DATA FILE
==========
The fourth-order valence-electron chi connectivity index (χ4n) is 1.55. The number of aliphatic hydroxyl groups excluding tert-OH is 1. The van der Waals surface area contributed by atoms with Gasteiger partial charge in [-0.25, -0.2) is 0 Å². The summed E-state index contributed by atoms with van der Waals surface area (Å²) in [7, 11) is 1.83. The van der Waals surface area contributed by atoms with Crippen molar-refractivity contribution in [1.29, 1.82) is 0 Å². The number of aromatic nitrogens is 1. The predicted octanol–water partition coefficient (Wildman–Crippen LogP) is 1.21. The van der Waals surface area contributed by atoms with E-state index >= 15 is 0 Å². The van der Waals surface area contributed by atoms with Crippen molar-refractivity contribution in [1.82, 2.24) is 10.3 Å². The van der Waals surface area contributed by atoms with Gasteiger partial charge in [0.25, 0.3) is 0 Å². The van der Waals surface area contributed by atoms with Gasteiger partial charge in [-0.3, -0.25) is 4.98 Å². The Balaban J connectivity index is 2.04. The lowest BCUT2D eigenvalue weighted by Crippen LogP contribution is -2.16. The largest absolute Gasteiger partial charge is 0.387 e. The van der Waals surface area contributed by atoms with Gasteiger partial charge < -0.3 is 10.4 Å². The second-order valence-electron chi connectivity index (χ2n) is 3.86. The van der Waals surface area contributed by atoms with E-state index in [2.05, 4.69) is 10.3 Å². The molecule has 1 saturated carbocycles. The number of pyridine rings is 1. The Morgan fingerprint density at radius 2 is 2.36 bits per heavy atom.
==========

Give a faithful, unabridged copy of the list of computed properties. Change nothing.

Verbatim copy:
The fourth-order valence-electron chi connectivity index (χ4n) is 1.55. The number of aliphatic hydroxyl groups excluding tert-OH is 1. The van der Waals surface area contributed by atoms with Gasteiger partial charge in [-0.25, -0.2) is 0 Å². The summed E-state index contributed by atoms with van der Waals surface area (Å²) in [7, 11) is 1.83. The van der Waals surface area contributed by atoms with Crippen molar-refractivity contribution in [1.29, 1.82) is 0 Å². The number of aromatic nitrogens is 1. The predicted octanol–water partition coefficient (Wildman–Crippen LogP) is 1.21. The van der Waals surface area contributed by atoms with E-state index >= 15 is 0 Å². The van der Waals surface area contributed by atoms with Crippen molar-refractivity contribution in [1.82, 2.24) is 10.3 Å². The van der Waals surface area contributed by atoms with Gasteiger partial charge in [0.25, 0.3) is 0 Å². The van der Waals surface area contributed by atoms with Gasteiger partial charge in [-0.3, -0.25) is 4.98 Å². The Balaban J connectivity index is 2.04. The lowest BCUT2D eigenvalue weighted by Crippen LogP contribution is -2.16. The largest absolute Gasteiger partial charge is 0.387 e. The van der Waals surface area contributed by atoms with Gasteiger partial charge < -0.3 is 10.4 Å². The second-order valence-electron chi connectivity index (χ2n) is 3.86. The van der Waals surface area contributed by atoms with E-state index in [2.05, 4.69) is 10.3 Å². The molecule has 1 saturated carbocycles. The number of pyridine rings is 1. The Morgan fingerprint density at radius 2 is 2.36 bits per heavy atom.